Zimbabwe News and Internet Radio

Why Mugabe will vote for Chamisa: Zhuwao

By Patrick Zhuwao

When Nelson Chamisa stated on 19th March 2018 in an SABC interview on that he suspected President Mugabe would vote for him in this 2018 election, my ego, arrogance and emotions refused to accept such a possibility. I have gradually had to swallow my pride and accept that what I considered an impossibility is a reality.

In 2012 Mugabe faced accusations of trying to hijack a computer project by then ICT minister Nelson Chamisa. The two are seen here at Chogugudza Primary School in Goromonzi
Then President Robert Mugabe and Nelson Chamisa seen here at Chogugudza Primary School in Goromonzi in 2012. The young MDC politician was ICT Minister in the coalition government.

Let me state, right from the outset that I do not speak for President Mugabe. The views in this ZBR are my personal perspectives derived from my own rational analyses of events.

My damascene moment, my turnaround that is similar to that of Saul on the road to Damascus, has been informed by my own knowledge of President Mugabe and my own numerous objective assessments of the current reality of Zimbabwean politics. In this article, I will recount President Mugabe’s public pronouncements on his views on how to cure the illegality of the 15 November 2017.

As I associate myself to President Mugabe’s views, I must also acknowledge that I agree with Professor Jonathan Moyo’s take that Zimbabwe’s 2018 election is indeed a critical or realignment election. The term critical or realignment election is derived from political science and political history to describe the realignment of political forces to cause dramatic changes in the political system.

The President Mugabe that I know is driven by principle. One of the most fundamental of those principles is that politics leads the gun and not the other way round. President Mugabe, during his interview with several media houses on 15th March 2018, described the military coup that Chiwenga and Mnangagwa engaged in on 15 November 2017 as a disgrace that needs to be corrected.

See links to interview on ITV

and on SABC

President Mugabe offered to assist Mnangagwa to address that coup illegality that is tarnishing Zimbabwe. When asked what he would do should Mnangagwa not take up the offer of assistance, President Mugabe indicated that the coup would be addressed at the 2018 election. President Mugabe’s offer to assist in returning Zimbabwe to legality and constitutionalism has been spurned by Mnangagwa.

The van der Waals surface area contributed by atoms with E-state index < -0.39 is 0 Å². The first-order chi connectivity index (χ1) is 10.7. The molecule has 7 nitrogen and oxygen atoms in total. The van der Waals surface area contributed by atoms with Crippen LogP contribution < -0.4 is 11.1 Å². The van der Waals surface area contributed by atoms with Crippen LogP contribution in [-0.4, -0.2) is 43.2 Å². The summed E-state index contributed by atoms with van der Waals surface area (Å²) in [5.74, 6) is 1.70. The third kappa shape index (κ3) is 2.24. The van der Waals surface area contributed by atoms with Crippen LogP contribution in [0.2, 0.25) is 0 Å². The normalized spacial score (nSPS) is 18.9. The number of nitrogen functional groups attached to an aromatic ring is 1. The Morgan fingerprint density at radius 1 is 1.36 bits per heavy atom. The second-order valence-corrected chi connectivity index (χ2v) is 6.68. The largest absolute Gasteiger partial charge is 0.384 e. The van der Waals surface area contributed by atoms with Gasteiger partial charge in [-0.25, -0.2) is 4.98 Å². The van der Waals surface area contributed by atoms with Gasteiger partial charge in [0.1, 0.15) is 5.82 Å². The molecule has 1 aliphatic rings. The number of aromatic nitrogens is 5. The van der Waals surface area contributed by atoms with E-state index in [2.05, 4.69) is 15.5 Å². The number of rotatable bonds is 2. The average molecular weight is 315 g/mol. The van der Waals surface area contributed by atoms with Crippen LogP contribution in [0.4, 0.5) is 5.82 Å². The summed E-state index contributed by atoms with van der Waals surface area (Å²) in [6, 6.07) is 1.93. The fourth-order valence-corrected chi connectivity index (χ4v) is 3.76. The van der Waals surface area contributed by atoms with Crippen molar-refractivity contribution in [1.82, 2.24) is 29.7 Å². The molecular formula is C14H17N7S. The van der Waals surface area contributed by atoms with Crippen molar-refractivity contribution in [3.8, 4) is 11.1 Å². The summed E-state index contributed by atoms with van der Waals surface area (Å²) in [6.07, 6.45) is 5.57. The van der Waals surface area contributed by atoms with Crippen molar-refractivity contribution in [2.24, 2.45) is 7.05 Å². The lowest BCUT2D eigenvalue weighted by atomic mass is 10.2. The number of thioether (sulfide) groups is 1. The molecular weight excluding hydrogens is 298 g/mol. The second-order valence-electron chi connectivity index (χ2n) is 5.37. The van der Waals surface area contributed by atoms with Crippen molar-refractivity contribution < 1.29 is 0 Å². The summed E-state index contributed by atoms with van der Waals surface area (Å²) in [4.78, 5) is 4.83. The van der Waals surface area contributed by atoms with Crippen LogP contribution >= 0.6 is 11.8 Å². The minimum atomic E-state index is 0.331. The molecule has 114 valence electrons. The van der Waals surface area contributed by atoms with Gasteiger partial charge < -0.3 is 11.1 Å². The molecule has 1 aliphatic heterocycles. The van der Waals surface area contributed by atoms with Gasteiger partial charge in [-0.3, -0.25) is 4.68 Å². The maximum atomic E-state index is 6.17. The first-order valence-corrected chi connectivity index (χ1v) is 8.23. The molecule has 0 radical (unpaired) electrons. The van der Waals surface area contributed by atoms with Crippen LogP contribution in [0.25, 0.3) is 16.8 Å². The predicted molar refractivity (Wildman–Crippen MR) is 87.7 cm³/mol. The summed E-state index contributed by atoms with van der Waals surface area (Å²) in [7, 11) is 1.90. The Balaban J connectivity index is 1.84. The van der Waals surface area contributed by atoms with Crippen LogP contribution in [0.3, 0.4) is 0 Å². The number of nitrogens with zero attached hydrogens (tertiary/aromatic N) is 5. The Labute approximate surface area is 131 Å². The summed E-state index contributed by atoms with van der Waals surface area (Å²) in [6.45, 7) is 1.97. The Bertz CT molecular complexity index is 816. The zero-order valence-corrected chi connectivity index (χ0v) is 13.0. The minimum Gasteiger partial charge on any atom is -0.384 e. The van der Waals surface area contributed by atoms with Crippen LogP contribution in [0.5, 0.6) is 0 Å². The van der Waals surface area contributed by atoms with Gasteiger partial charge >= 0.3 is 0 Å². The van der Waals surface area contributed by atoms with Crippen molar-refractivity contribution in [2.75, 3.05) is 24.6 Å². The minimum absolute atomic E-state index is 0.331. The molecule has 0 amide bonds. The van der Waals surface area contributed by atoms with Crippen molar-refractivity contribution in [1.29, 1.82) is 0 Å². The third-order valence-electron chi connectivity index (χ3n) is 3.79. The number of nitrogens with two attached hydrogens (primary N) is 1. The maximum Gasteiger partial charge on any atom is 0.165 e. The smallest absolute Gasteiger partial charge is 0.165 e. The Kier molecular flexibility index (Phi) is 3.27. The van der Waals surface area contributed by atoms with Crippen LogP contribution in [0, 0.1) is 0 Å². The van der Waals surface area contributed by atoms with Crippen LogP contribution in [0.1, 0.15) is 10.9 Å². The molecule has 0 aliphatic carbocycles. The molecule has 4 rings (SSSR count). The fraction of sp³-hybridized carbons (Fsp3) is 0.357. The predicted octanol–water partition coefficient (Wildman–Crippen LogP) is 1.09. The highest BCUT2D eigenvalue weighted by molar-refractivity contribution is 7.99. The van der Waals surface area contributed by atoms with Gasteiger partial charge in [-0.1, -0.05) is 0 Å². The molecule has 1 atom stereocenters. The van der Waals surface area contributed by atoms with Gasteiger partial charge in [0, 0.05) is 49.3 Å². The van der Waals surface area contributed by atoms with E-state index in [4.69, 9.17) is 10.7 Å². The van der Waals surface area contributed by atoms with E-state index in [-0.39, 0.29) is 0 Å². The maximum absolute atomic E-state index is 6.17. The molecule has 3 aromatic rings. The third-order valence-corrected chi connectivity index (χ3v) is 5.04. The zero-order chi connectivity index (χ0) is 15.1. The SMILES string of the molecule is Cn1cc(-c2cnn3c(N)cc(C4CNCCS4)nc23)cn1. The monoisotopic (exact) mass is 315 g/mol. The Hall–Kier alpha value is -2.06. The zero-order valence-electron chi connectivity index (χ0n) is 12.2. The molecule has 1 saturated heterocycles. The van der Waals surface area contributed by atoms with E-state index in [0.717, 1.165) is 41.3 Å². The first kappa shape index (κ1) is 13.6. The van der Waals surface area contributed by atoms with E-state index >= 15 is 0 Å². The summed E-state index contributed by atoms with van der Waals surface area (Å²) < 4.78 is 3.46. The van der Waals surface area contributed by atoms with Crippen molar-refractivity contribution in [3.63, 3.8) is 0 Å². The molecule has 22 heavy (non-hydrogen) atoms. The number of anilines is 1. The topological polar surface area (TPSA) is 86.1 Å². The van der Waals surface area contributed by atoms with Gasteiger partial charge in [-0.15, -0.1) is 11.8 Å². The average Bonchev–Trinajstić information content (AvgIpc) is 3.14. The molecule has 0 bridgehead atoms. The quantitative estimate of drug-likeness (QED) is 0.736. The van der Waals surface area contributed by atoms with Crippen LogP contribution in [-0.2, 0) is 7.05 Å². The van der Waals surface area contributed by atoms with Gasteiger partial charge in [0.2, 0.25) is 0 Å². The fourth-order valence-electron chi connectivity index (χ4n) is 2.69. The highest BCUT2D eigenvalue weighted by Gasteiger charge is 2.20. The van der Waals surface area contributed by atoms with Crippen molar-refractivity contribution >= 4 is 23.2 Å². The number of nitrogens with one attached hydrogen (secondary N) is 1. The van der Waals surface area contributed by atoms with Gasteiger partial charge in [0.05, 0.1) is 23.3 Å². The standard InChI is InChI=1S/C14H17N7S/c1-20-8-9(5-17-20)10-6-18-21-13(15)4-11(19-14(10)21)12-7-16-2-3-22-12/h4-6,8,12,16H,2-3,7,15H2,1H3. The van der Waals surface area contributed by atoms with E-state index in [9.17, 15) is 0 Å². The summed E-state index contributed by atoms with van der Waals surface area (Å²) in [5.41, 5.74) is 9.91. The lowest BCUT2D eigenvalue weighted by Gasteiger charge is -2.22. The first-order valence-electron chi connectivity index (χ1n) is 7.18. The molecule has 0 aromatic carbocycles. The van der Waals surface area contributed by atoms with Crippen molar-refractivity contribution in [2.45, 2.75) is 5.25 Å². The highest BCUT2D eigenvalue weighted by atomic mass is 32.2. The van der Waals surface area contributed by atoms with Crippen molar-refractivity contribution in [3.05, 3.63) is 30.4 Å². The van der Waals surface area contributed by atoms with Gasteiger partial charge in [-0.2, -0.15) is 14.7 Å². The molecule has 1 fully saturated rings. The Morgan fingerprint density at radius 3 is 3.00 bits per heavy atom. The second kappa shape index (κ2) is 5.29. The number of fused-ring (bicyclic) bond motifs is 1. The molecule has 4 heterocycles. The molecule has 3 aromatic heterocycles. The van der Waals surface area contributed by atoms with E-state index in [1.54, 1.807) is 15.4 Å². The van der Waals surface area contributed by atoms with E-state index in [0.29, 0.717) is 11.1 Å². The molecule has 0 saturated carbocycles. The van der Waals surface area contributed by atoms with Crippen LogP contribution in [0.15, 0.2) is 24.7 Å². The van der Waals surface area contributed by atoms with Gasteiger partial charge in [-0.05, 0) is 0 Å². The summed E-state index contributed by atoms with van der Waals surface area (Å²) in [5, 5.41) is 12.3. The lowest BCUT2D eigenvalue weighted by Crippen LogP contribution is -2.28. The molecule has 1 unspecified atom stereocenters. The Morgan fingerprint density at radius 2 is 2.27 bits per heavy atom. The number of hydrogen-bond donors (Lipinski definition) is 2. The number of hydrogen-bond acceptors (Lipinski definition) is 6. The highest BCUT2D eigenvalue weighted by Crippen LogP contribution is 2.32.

This means that the disgrace visited upon the country by the 15 November 2017 coup must be addressed through the 2018 election. However, the fact that Mnangagwa is the primary culprit responsible for the 15 November 2017 coup means that President Mugabe will not vote for Mnangagwa. Voting for Mnangagwa is an endorsement of the violation of the time honoured principle that politics leads the gun and not the other way round.

Having concluded that Mnangagwa is not worthy or deserving of anyone’s vote, including President Mugabe’s vote, the question that arises is whom will President Mugabe vote for from the remaining 22 presidential candidates?

The answer is derived from negative and positive determinants on that decision. The negative determinant is that President Mugabe will not vote for junta sponsored spoilers whose sole purpose is to perpetuate military rule by dividing the opposition vote; I will name and shame these spoilers in due course.

The determinants that impact positively on whom President Mugabe will vote for are influenced by the reality that there are significant realignments in Zimbabwe’s political forces. These realignments in Zimbabwe’s politics are underpinned by both the actual content of the 2013 Constitution of Zimbabwe, and the inclusive nature of how that constitution was developed by the two main political groupings then headed by President Mugabe and the late Prime Minister Tsvangirai respectively.